The child’s speech

October 6th, 2011

Hello and welcome to another episode of The Thursday Blog. You are going to enjoy today’s episode whether you are reading this for the first time or have created a franchise of Thursday Blog reading centres that didn’t survive the GFC because the much sort-after blog is readily available on the internet.

There is a lot going on in life at the moment. My new job is going great thanks for asking. I have finished for the week as I have tomorrow off to go to Kidsfest (such a cool employer). I am really looking forward to my two performances and I have put in some really great preparation. And then tomorrow night I am taking My Princess away for a Babymoon. This is where we go away to relax as a couple before our next baby arrives. It will be the first time ever we will be away together for 2 nights without our Little Princess. We will miss her but we will enjoy the sleep-in’s :)

So things are good, but that isn’t the case for a lot of people. Which brings me to today’s topic:

The child’s speech

It was the end of a fun night which involved having My Princess’ family over for dinner. I turned on the TV and flicked between channels. I stopped when I heard the most extreme Scottish accent coming from the mouth of a young girl. The accent was so thick they had subtitles even though she was speaking English. She sounded awesome, the Scottish sound so cool. Shortly after I got over the novetly of the accent I realised what she was saying. She was talking about her living conditions.

It is a strange thing for a 12 year old to talk about living conditions but this Scottish girl had a lot to say. She talked about her unit complex being run down and how she didn’t feel safe. She talked about how many times in the playground she has found bags of used needles. And worst of all she talked about the mould. Her unit was plagued with mould and every room felt damp. She used to sleep on the top bunk bed but would wake up covered in mouldy water from the ceiling. She now takes shelter on the bottom bunk. She talked about how she always feels sick and so does her family and how it is affecting her at school. Can you imagine going to school everyday with wet smelly clothes??? This is what she faces.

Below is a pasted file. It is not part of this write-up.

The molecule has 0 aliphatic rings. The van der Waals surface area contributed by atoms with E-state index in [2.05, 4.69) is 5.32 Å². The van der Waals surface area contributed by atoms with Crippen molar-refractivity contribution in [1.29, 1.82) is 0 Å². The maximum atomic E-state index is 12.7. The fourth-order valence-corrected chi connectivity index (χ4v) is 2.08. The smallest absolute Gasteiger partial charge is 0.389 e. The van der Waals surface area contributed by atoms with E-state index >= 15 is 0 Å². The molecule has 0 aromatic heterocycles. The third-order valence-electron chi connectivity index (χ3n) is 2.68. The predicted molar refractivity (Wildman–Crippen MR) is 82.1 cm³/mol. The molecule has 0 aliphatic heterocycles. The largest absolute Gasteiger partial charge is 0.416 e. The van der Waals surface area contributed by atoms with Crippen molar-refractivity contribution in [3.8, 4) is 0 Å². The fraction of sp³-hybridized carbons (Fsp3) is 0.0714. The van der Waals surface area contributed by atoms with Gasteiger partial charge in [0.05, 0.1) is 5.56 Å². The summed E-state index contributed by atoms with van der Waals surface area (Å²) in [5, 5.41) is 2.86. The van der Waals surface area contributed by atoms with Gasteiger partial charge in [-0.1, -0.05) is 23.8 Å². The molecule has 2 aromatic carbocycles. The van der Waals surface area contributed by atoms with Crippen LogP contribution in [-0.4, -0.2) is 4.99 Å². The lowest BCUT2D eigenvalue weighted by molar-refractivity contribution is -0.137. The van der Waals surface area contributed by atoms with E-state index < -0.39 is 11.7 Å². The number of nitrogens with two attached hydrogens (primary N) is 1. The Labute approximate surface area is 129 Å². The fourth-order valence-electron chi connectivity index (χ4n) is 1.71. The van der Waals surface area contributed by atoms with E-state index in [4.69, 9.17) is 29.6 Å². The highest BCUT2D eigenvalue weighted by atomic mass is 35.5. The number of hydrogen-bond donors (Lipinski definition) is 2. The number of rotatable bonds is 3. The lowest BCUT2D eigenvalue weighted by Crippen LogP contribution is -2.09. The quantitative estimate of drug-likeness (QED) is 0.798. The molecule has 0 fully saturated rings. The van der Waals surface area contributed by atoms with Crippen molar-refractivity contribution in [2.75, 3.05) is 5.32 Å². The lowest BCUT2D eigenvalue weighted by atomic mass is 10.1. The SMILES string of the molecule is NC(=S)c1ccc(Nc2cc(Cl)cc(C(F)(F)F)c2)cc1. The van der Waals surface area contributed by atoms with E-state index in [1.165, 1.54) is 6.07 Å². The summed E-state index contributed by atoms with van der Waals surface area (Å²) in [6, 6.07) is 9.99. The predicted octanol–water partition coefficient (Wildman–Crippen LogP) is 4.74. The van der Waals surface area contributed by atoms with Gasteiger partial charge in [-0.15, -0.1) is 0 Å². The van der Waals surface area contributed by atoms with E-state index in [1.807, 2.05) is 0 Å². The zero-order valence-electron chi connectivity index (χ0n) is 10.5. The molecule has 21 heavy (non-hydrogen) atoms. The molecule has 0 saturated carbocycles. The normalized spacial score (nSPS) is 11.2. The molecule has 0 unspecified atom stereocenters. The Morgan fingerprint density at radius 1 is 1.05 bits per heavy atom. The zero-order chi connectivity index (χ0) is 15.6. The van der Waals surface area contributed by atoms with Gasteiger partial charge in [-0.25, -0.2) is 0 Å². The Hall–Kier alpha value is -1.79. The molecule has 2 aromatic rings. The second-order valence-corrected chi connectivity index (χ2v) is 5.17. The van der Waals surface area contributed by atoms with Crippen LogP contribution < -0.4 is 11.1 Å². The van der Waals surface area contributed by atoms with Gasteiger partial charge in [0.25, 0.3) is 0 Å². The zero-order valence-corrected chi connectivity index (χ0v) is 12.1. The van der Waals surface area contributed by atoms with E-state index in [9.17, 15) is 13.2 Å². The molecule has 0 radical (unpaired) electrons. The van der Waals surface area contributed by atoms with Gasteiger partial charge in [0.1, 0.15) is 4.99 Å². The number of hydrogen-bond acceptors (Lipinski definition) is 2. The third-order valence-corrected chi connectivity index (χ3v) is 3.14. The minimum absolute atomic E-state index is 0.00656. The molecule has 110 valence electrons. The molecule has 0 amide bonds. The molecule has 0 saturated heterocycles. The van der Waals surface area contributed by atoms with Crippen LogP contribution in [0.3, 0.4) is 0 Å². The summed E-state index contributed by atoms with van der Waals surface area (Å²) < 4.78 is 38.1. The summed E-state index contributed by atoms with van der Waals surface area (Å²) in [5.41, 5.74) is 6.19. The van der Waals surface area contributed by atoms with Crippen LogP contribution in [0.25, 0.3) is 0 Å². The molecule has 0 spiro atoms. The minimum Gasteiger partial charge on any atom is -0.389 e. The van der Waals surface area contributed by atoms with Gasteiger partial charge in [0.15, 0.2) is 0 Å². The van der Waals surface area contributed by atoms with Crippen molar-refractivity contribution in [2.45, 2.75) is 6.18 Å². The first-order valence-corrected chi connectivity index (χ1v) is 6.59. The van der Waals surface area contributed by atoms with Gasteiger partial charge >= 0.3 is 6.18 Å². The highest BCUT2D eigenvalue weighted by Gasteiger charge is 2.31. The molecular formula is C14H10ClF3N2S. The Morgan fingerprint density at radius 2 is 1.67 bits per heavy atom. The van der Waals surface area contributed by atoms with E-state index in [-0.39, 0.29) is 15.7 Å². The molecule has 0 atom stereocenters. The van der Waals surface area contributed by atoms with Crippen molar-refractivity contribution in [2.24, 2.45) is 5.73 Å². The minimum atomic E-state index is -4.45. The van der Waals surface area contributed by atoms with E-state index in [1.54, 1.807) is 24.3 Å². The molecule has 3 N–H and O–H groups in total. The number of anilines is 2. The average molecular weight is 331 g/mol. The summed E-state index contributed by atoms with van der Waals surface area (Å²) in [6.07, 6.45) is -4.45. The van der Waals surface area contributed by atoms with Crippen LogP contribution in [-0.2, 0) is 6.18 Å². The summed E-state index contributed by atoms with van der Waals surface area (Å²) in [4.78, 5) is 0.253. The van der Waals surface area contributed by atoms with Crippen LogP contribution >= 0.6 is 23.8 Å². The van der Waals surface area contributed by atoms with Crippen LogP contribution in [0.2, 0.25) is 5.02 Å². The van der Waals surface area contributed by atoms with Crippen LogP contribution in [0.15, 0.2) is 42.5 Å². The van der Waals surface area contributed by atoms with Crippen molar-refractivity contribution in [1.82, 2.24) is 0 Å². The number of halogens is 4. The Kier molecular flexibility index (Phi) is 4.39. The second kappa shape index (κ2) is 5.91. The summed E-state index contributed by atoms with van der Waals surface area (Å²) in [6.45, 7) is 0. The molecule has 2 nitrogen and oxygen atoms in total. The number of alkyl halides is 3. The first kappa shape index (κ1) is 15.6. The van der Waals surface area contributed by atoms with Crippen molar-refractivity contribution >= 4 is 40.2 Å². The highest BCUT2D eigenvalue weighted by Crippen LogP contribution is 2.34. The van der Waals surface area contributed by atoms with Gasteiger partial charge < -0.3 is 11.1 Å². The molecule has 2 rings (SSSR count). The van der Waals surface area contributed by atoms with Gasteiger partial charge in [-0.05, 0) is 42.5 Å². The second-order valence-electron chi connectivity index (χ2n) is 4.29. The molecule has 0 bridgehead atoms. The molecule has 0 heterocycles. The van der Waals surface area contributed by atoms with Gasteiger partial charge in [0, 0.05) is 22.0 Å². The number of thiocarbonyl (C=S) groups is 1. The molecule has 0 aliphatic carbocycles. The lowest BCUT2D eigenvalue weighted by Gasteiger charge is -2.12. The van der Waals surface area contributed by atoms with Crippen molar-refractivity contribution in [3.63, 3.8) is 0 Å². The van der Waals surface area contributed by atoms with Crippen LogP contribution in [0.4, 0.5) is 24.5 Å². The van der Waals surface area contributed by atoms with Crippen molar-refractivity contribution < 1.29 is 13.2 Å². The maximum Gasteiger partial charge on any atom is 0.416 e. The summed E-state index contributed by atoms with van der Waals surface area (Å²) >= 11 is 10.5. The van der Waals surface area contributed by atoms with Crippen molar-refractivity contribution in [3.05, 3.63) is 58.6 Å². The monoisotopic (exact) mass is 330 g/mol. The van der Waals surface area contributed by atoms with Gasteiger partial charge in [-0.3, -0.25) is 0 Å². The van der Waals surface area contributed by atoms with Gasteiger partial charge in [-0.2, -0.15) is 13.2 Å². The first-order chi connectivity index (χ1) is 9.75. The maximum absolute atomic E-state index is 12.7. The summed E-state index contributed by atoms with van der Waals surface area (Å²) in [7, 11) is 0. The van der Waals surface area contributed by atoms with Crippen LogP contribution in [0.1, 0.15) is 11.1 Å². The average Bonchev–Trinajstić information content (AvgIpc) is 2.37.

The show moved onto a young boy of 12 who lived with his father and two siblings. His father is out of work and has been for 5 months. His mother walked out on them last year leaving the father to raise the children on his own. The father was doing his best to support the kids but the monetary government benefits he is receiving a month is the same amount he used to earn in his job in a week, so things are really tight. One of the children’s birthdays was coming up which the father said was one of the most stressful times for him because he has no money for presents yet he is still going to get some.

There was some good news for the Scottish girl. The government found replacement accommodation for them, a house, without mould, in a good suburb. She was so happy. She said she felt like she was the luckiest girl in the world. She exclaimed that she could finally start her life and be happy.

I can’t get over how these children speak. The boy, though still too young to have a job would constantly talk about money. It would be from the perspective of a child but he would still talk about money. He starting ranting about the economic situation of his country and how there were a lack of jobs.

The girl would conceptulise things like an adult. When she saw the moving van that her father had hired she said “That must have cost so much. The hire cost alone plus the petrol as well.”

This is not right. These children have had to see the world through the lens of an adult. They can’t take anything as a given. When they need school books they can’t automatically assume they will get them. When they need new clothes, they can’t expect they will get them. When they are hungry they can only hope that today isn’t the day the money runs out.

Poverty has many effects that can cripple a person, a family, a community or a nation. One of these effects is that it can rob a child of their childhood. We need to be the ones who do everything we can to enable children to be children.

This entry was posted on Thursday, October 6th, 2011 at 8:36 pm and is filed under The Main Event!!!. You can follow any responses to this entry through the RSS 2.0 feed. You can leave a response, or trackback from your own site.

One Response to “The child’s speech”

  1. Wanda Says:

    Yes! We the Church should and CAN do something to make a difference. Through years of serving children as this child here are some things I’ve learned -

    What At Risk Kids Need http://kidtrekasp.wordpress.com/2011/03/13/after-school-programs-what-do-at-risk-kids-need/

    Equipping Secondary-Nurturers http://kidtrekasp.wordpress.com/2011/03/20/after-school-programs-church-based-at-risk-kids-need-secondary-nurturers/

    What The Kids Receive http://kidtrekasp.wordpress.com/2011/03/28/after-school-programs-church-based-what-at-risk-kids-receive-from-secondary-nurturers/

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